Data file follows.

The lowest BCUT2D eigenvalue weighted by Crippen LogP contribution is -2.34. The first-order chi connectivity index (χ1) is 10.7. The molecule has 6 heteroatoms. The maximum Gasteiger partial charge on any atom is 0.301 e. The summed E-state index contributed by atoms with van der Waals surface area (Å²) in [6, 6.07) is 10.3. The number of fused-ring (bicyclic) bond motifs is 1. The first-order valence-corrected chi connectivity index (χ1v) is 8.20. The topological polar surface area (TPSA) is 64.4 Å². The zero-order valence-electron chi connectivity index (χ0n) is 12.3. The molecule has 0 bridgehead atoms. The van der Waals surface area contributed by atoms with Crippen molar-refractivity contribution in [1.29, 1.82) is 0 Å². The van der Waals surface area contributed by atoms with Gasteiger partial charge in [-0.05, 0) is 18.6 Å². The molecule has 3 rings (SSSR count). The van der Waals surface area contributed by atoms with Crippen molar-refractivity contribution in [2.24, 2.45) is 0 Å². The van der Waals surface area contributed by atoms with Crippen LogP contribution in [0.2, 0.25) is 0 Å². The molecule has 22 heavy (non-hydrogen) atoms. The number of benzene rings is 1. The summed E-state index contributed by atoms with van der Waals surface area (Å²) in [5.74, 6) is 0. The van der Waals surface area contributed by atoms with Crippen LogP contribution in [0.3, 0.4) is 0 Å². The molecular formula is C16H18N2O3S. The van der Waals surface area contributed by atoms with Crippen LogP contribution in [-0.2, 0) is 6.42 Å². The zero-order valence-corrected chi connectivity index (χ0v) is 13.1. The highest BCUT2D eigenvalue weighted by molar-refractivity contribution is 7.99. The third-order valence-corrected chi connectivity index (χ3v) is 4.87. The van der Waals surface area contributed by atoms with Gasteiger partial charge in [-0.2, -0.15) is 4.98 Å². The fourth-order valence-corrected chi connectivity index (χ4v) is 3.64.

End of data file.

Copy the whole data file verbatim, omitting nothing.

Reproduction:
The lowest BCUT2D eigenvalue weighted by Crippen LogP contribution is -2.34. The first-order chi connectivity index (χ1) is 10.7. The molecule has 6 heteroatoms. The maximum Gasteiger partial charge on any atom is 0.301 e. The summed E-state index contributed by atoms with van der Waals surface area (Å²) in [6, 6.07) is 10.3. The number of fused-ring (bicyclic) bond motifs is 1. The first-order valence-corrected chi connectivity index (χ1v) is 8.20. The topological polar surface area (TPSA) is 64.4 Å². The zero-order valence-electron chi connectivity index (χ0n) is 12.3. The molecule has 0 bridgehead atoms. The van der Waals surface area contributed by atoms with Crippen molar-refractivity contribution in [1.29, 1.82) is 0 Å². The van der Waals surface area contributed by atoms with Gasteiger partial charge in [-0.05, 0) is 18.6 Å². The molecule has 3 rings (SSSR count). The van der Waals surface area contributed by atoms with Crippen molar-refractivity contribution in [2.24, 2.45) is 0 Å². The van der Waals surface area contributed by atoms with Crippen LogP contribution in [0.2, 0.25) is 0 Å². The molecule has 22 heavy (non-hydrogen) atoms. The number of benzene rings is 1. The summed E-state index contributed by atoms with van der Waals surface area (Å²) in [5.74, 6) is 0. The van der Waals surface area contributed by atoms with Crippen LogP contribution in [0.3, 0.4) is 0 Å². The molecular formula is C16H18N2O3S. The van der Waals surface area contributed by atoms with Crippen LogP contribution in [-0.2, 0) is 6.42 Å². The zero-order valence-corrected chi connectivity index (χ0v) is 13.1. The highest BCUT2D eigenvalue weighted by molar-refractivity contribution is 7.99. The third-order valence-corrected chi connectivity index (χ3v) is 4.87. The van der Waals surface area contributed by atoms with Gasteiger partial charge in [-0.2, -0.15) is 4.98 Å². The fourth-order valence-corrected chi connectivity index (χ4v) is 3.64.